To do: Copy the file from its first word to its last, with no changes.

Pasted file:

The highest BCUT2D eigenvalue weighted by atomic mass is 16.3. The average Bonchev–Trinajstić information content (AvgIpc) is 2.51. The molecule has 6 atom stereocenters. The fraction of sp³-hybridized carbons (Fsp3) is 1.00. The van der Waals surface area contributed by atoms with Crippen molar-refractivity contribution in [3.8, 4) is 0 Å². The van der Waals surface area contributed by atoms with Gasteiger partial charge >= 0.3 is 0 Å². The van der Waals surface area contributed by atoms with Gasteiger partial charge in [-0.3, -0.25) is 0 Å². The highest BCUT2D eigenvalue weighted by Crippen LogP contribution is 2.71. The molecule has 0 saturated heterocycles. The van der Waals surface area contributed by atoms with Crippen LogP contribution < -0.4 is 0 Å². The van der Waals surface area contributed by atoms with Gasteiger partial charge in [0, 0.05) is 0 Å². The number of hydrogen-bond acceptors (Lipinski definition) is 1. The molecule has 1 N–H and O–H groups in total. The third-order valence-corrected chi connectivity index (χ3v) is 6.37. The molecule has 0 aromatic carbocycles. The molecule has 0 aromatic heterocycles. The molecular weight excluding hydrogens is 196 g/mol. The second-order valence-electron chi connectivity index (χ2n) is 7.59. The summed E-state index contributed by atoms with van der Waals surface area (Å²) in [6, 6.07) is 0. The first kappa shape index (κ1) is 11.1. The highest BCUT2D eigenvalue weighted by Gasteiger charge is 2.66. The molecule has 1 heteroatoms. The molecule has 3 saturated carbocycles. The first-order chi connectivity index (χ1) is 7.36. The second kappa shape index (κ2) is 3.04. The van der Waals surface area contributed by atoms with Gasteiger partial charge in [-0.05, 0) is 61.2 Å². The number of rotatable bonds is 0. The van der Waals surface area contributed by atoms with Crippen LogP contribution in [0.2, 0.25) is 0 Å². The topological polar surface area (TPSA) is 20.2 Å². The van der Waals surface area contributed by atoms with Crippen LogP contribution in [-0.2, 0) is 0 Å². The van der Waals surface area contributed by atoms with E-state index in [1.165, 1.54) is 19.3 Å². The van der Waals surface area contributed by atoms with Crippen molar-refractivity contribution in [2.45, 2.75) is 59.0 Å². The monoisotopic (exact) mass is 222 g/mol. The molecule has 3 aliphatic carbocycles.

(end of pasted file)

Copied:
The highest BCUT2D eigenvalue weighted by atomic mass is 16.3. The average Bonchev–Trinajstić information content (AvgIpc) is 2.51. The molecule has 6 atom stereocenters. The fraction of sp³-hybridized carbons (Fsp3) is 1.00. The van der Waals surface area contributed by atoms with Crippen molar-refractivity contribution in [3.8, 4) is 0 Å². The van der Waals surface area contributed by atoms with Gasteiger partial charge >= 0.3 is 0 Å². The van der Waals surface area contributed by atoms with Gasteiger partial charge in [-0.3, -0.25) is 0 Å². The highest BCUT2D eigenvalue weighted by Crippen LogP contribution is 2.71. The molecule has 0 saturated heterocycles. The van der Waals surface area contributed by atoms with Crippen LogP contribution < -0.4 is 0 Å². The van der Waals surface area contributed by atoms with Gasteiger partial charge in [0, 0.05) is 0 Å². The number of hydrogen-bond acceptors (Lipinski definition) is 1. The molecule has 1 N–H and O–H groups in total. The third-order valence-corrected chi connectivity index (χ3v) is 6.37. The molecule has 0 aromatic carbocycles. The molecule has 0 aromatic heterocycles. The molecular weight excluding hydrogens is 196 g/mol. The second-order valence-electron chi connectivity index (χ2n) is 7.59. The summed E-state index contributed by atoms with van der Waals surface area (Å²) in [6, 6.07) is 0. The first kappa shape index (κ1) is 11.1. The highest BCUT2D eigenvalue weighted by Gasteiger charge is 2.66. The molecule has 1 heteroatoms. The molecule has 3 saturated carbocycles. The first-order chi connectivity index (χ1) is 7.36. The second kappa shape index (κ2) is 3.04. The van der Waals surface area contributed by atoms with Gasteiger partial charge in [-0.05, 0) is 61.2 Å². The number of rotatable bonds is 0. The van der Waals surface area contributed by atoms with Crippen LogP contribution in [0.2, 0.25) is 0 Å². The topological polar surface area (TPSA) is 20.2 Å². The van der Waals surface area contributed by atoms with Crippen LogP contribution in [-0.2, 0) is 0 Å². The van der Waals surface area contributed by atoms with E-state index in [1.165, 1.54) is 19.3 Å². The van der Waals surface area contributed by atoms with Crippen molar-refractivity contribution in [2.45, 2.75) is 59.0 Å². The monoisotopic (exact) mass is 222 g/mol. The molecule has 3 aliphatic carbocycles.